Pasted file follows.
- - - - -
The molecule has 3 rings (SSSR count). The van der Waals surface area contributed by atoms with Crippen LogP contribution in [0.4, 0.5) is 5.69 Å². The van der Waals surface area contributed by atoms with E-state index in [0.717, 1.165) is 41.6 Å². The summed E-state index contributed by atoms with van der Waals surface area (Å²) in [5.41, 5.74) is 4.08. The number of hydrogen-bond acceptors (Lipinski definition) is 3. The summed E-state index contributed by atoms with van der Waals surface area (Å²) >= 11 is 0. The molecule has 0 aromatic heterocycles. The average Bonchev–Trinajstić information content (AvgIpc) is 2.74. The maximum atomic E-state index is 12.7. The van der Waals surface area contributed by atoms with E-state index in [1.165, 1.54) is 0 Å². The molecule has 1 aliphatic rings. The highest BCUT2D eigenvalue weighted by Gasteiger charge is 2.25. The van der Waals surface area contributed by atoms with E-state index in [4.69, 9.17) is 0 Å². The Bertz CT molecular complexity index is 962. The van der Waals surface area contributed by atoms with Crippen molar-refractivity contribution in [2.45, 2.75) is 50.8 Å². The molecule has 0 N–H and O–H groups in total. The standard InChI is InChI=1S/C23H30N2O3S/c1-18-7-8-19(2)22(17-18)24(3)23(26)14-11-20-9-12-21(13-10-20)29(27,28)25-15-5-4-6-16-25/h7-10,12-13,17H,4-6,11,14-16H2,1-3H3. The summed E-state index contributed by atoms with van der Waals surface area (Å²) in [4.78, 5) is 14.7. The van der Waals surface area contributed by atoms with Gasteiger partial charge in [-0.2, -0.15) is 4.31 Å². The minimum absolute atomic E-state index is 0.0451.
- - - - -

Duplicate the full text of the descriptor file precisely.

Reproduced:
The molecule has 3 rings (SSSR count). The van der Waals surface area contributed by atoms with Crippen LogP contribution in [0.4, 0.5) is 5.69 Å². The van der Waals surface area contributed by atoms with E-state index in [0.717, 1.165) is 41.6 Å². The summed E-state index contributed by atoms with van der Waals surface area (Å²) in [5.41, 5.74) is 4.08. The number of hydrogen-bond acceptors (Lipinski definition) is 3. The summed E-state index contributed by atoms with van der Waals surface area (Å²) >= 11 is 0. The molecule has 0 aromatic heterocycles. The average Bonchev–Trinajstić information content (AvgIpc) is 2.74. The maximum atomic E-state index is 12.7. The van der Waals surface area contributed by atoms with E-state index in [1.165, 1.54) is 0 Å². The molecule has 1 aliphatic rings. The highest BCUT2D eigenvalue weighted by Gasteiger charge is 2.25. The van der Waals surface area contributed by atoms with E-state index in [4.69, 9.17) is 0 Å². The Bertz CT molecular complexity index is 962. The van der Waals surface area contributed by atoms with Crippen molar-refractivity contribution in [2.45, 2.75) is 50.8 Å². The molecule has 0 N–H and O–H groups in total. The standard InChI is InChI=1S/C23H30N2O3S/c1-18-7-8-19(2)22(17-18)24(3)23(26)14-11-20-9-12-21(13-10-20)29(27,28)25-15-5-4-6-16-25/h7-10,12-13,17H,4-6,11,14-16H2,1-3H3. The summed E-state index contributed by atoms with van der Waals surface area (Å²) in [4.78, 5) is 14.7. The van der Waals surface area contributed by atoms with Gasteiger partial charge in [-0.2, -0.15) is 4.31 Å². The minimum absolute atomic E-state index is 0.0451.